Non-binding resolution seen as important symbolic move but government maintains ban cannot be lifted without court orders.
Parliament on Tuesday voted unanimously to lift a ban on YouTube, in a non-binding resolution that was nonetheless welcomed by free speech campaigners as an important symbolic move.
The video-sharing website has been blocked in Pakistan since September 2012 over its hosting of the Innocence of Muslims movie that sparked furious protests around the world. A U.S. appeals court in February ordered Google, which owns YouTube, to remove the film after a lawsuit brought by an actress who says she was tricked into appearing in it, but the Pakistani ban remains in place.
Shazia Marri, a lawmaker from the opposition Pakistan Peoples Party (PPP) who put forward the resolution, said students and researchers were suffering as a result of the blackout. “We have been disconnected from the world by the ban on YouTube,” she said.
The deputy speaker of the house Murtaza Javed Abbasi later read out the resolution and all the lawmakers voted in its favor. “The house resolves that government may take immediate steps for opening of YouTube,” he said.
Responding to the resolution, state health minister Saira Afzal Tarar said the government was in favor of lifting the ban but it was in the hands of the courts. “YouTube has been banned on the orders of Supreme Court and there is another case regarding the ban in Lahore High Court and the matter is sub judice. However the House can suggest names to form a committee to work on the issue,” she said.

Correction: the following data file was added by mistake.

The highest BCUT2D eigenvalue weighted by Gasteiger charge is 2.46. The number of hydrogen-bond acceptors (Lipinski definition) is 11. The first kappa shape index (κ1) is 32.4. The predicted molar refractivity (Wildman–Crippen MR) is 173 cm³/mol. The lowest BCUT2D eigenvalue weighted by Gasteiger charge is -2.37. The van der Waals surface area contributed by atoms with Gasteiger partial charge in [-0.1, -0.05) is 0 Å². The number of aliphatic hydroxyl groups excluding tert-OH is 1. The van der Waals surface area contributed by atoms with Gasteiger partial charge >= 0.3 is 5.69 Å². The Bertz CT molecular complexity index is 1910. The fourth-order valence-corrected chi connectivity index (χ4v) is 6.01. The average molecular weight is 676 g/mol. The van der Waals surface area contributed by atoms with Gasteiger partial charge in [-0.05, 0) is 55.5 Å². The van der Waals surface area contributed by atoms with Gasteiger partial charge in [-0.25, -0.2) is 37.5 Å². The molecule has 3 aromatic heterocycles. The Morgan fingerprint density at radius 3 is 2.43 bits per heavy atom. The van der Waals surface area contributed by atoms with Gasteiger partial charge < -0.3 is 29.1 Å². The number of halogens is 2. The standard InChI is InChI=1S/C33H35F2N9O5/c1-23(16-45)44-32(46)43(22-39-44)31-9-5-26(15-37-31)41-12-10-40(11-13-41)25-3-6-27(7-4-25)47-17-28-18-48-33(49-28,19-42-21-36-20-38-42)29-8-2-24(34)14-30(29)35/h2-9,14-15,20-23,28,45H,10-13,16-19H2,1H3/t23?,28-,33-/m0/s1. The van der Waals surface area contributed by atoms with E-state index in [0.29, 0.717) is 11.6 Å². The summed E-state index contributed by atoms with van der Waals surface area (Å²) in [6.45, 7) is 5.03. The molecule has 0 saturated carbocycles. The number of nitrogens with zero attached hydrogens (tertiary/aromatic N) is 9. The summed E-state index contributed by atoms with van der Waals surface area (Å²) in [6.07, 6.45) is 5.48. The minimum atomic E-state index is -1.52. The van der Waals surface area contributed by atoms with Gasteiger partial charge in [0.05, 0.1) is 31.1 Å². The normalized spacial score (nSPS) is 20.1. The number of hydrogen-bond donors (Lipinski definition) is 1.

After the vote, Marri said it was time for Pakistan to give up what she termed its “double standard.”
“The Pakistani Taliban launches their website and the [government] does not take action against it, but it maintains a ban on YouTube,” she said. It was the PPP government that initially imposed the ban. Marri defended this, saying religious hardliners at the time were “outraged.”
Though the resolution is not legally binding, it was seen as a positive step by anti-censorship campaigners.
Shahzad Ahmed, director of a group called Bytes for All that campaigns against Internet censorship and has asked a court to overturn the ban, said it was a “very welcome” move. “It’s great news and I think it’s time for the political leadership to take the lead in resolving the issue,” he said.
But some observers remained doubtful. Newspaper columnist and commentator Harris Khalique said the government was reluctant to lift the ban as it doesn’t want to confront the religious groups. “Slapping a ban on YouTube was purely political but garbed in respect for religion,” he said. “It is a ridiculous way of appeasing the orthodox religious groups who are in a minority but create a huge nuisance.”
Free speech campaigners in Pakistan have long complained of creeping censorship in the name of protecting religion or preventing obscenity. In November 2011 the telecommunications authority tried to ban nearly 1,700 “obscene” words from text messages, which included innocuous terms such as “lotion,” “athlete’s foot” and “idiot.”
In 2010 Pakistan shut down Facebook for nearly two weeks over its hosting of allegedly blasphemous pages. It continues to restrict thousands of online links.